After John Fritz's session on how his institution is using what they can glean from Blackboard, I'd really like to ask and share - what lms is your institution using?
Do you have access to the data that the lms is collecting?
Are you planning on developing a student success intervention based on this?
Or do you already have one?
However most of our courses use many outside platforms, such as Google Groups (because our forums don't yet have email integration), blogs, and especially synchronous tools like Skype, Tokbox, etc. How to capture user interactions across a course, using many tools, and across many courses, using all different tools, is a headache.
This was for corporate training with a regulatory compliance obligation so almost all of our analytics were about percentage of completions of required training across the enterprise. Students and their managers had access to their compliance status.
We also used the analytics to report on usage trends: volume of transactions (1 million to 5 million in one year) and help desk trends (1% of transactions, which was very different than the perceived anecdotal information).
The problem with reporting on usage is that it can backfire: Senior management begins to ask why their people are spending so much time training and what did they get out of it. That is why we need better analytics.
We did a hybrid class where a certain amount of what was normally F2F instruction was replaced by online. But the state agency required documentation of time spent online - did you have time requirement with your training? While there was assessment of the knowledge, the time online requirement did set the course for cheating or walking away from the keyboard by the students. Did the analytics you had have the capacity to ascertain if people were multi-tasking on their computer while training?
In Moodle - are you listed as an instructor or do you have administrator access to take a look at usage?
And if you're not an adminstrator, how well do you know your lms adminstrator? Could you ask them for more information or access?
What type of student usage reporting do you currently have acccess to in the courses you teach?
Do you know first and last login? What they clicked on? How long they spent there?
Depending on how your Moodle has been set up, there’s quite a bit you can find out from the tools already available in Moodle. ‘Reports’ are available within each course Administration block so you’ll be able to use the type of information shown at http://docs.moodle.org/en/Reports which can be downloaded into Excel.
If your Administrators have enabled ‘statistics’ then you have access to even more.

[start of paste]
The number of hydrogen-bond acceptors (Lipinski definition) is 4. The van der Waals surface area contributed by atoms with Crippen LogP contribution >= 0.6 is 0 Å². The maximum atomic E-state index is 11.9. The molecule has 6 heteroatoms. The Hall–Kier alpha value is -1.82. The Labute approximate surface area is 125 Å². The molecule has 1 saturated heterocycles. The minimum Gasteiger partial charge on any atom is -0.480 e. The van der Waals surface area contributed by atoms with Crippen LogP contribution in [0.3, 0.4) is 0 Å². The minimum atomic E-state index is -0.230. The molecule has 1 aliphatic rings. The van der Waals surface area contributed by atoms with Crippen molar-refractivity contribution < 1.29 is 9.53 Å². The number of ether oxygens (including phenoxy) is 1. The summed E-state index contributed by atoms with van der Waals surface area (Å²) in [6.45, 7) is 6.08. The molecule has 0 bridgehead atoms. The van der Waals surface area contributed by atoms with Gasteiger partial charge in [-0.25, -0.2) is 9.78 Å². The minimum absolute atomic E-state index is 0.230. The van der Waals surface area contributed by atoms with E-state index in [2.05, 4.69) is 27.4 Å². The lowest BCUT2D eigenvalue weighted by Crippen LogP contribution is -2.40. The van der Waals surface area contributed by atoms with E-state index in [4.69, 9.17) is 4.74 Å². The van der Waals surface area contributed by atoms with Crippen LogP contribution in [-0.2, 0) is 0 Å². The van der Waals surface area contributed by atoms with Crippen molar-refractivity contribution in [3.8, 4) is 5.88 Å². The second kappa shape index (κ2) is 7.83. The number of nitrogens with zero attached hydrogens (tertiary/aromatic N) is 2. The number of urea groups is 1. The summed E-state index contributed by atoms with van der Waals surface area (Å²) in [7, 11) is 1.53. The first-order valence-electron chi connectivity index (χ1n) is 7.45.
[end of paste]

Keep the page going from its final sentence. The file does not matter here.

‘Statistics’ isn’t turned on for our University, but our programmers are in the process of writing something which takes the ‘sitelogs’ from the previous day onto another server to show the activity in a way which is more easily digested.
I don’t think they’ve considered the idea of incorporating student grade data the way John Fritz was describing – but they could be soon.
I was wondering if there were any more advanced log analysis tools like you refer to. A quick search indicated that there were some projects (like at your school) but nothing anyone was sharing yet.
We have a long history of using analytics: our "ATK" (Analytic ToolKit) has been used for over a decade and provides a variety of reports. Please see http://ikit.org/atk/ for an overview.
We have also developed a series of "assessment applets" for Knowledge Forum that use those stored data and present them to the users. See http://analysis.ikit.org/w/index.php/Assessment_Applets for details about those.
The upshot of all this is that we find that feeding the results from the analytics back into the course really changes the dynamics. We've called this "concurrent, embedded and transformative assessment" in the literature about Knowledge Building.
Thank you for posting your applets. I don't think I actually have the vocabulary to describe how useful the vocabulary and writing applets seem. I think for anyone teaching a career or trade related course this could show how and if the individual students and the class as a whole was learning the vocabulary needed in their community of practice. (Sorry, this is coming from someone who has worked for the last four years with WebCT, Blackboard and now Desire2Learn and is happy just to see student tracking of content module access.)